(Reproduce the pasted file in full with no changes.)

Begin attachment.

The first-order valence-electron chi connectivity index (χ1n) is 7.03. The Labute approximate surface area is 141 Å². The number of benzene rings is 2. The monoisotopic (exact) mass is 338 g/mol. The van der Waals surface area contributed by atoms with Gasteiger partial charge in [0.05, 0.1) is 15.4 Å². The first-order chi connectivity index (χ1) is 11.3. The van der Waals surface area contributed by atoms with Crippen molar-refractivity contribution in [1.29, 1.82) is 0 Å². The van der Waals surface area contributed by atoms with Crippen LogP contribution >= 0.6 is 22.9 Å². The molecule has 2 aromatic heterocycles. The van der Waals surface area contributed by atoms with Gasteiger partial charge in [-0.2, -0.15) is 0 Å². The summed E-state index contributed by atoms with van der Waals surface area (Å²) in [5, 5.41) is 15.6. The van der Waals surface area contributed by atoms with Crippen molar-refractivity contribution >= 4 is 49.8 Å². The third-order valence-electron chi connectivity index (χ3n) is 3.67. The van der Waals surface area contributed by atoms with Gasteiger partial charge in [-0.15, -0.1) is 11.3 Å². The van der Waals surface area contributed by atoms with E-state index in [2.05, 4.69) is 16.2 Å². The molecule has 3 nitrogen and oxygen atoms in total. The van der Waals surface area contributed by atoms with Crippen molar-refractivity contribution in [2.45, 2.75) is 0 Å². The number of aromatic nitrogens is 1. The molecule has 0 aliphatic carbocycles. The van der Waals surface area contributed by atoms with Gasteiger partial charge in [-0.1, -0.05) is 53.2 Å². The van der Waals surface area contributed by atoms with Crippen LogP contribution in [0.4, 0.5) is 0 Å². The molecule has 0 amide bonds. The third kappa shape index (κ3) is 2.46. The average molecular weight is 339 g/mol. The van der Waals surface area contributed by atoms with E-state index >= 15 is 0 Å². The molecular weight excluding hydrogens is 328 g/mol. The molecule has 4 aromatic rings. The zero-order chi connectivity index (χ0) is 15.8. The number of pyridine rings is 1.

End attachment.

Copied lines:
The first-order valence-electron chi connectivity index (χ1n) is 7.03. The Labute approximate surface area is 141 Å². The number of benzene rings is 2. The monoisotopic (exact) mass is 338 g/mol. The van der Waals surface area contributed by atoms with Gasteiger partial charge in [0.05, 0.1) is 15.4 Å². The first-order chi connectivity index (χ1) is 11.3. The van der Waals surface area contributed by atoms with Crippen molar-refractivity contribution in [1.29, 1.82) is 0 Å². The van der Waals surface area contributed by atoms with Crippen LogP contribution >= 0.6 is 22.9 Å². The molecule has 2 aromatic heterocycles. The van der Waals surface area contributed by atoms with Gasteiger partial charge in [-0.2, -0.15) is 0 Å². The summed E-state index contributed by atoms with van der Waals surface area (Å²) in [5, 5.41) is 15.6. The van der Waals surface area contributed by atoms with Crippen molar-refractivity contribution >= 4 is 49.8 Å². The third-order valence-electron chi connectivity index (χ3n) is 3.67. The van der Waals surface area contributed by atoms with Gasteiger partial charge in [-0.15, -0.1) is 11.3 Å². The van der Waals surface area contributed by atoms with E-state index in [2.05, 4.69) is 16.2 Å². The molecule has 3 nitrogen and oxygen atoms in total. The van der Waals surface area contributed by atoms with Crippen molar-refractivity contribution in [2.45, 2.75) is 0 Å². The number of aromatic nitrogens is 1. The molecule has 0 aliphatic carbocycles. The van der Waals surface area contributed by atoms with Gasteiger partial charge in [-0.1, -0.05) is 53.2 Å². The van der Waals surface area contributed by atoms with Crippen LogP contribution in [0.4, 0.5) is 0 Å². The molecule has 0 amide bonds. The third kappa shape index (κ3) is 2.46. The average molecular weight is 339 g/mol. The van der Waals surface area contributed by atoms with E-state index >= 15 is 0 Å². The molecular weight excluding hydrogens is 328 g/mol. The molecule has 4 aromatic rings. The zero-order chi connectivity index (χ0) is 15.8. The number of pyridine rings is 1.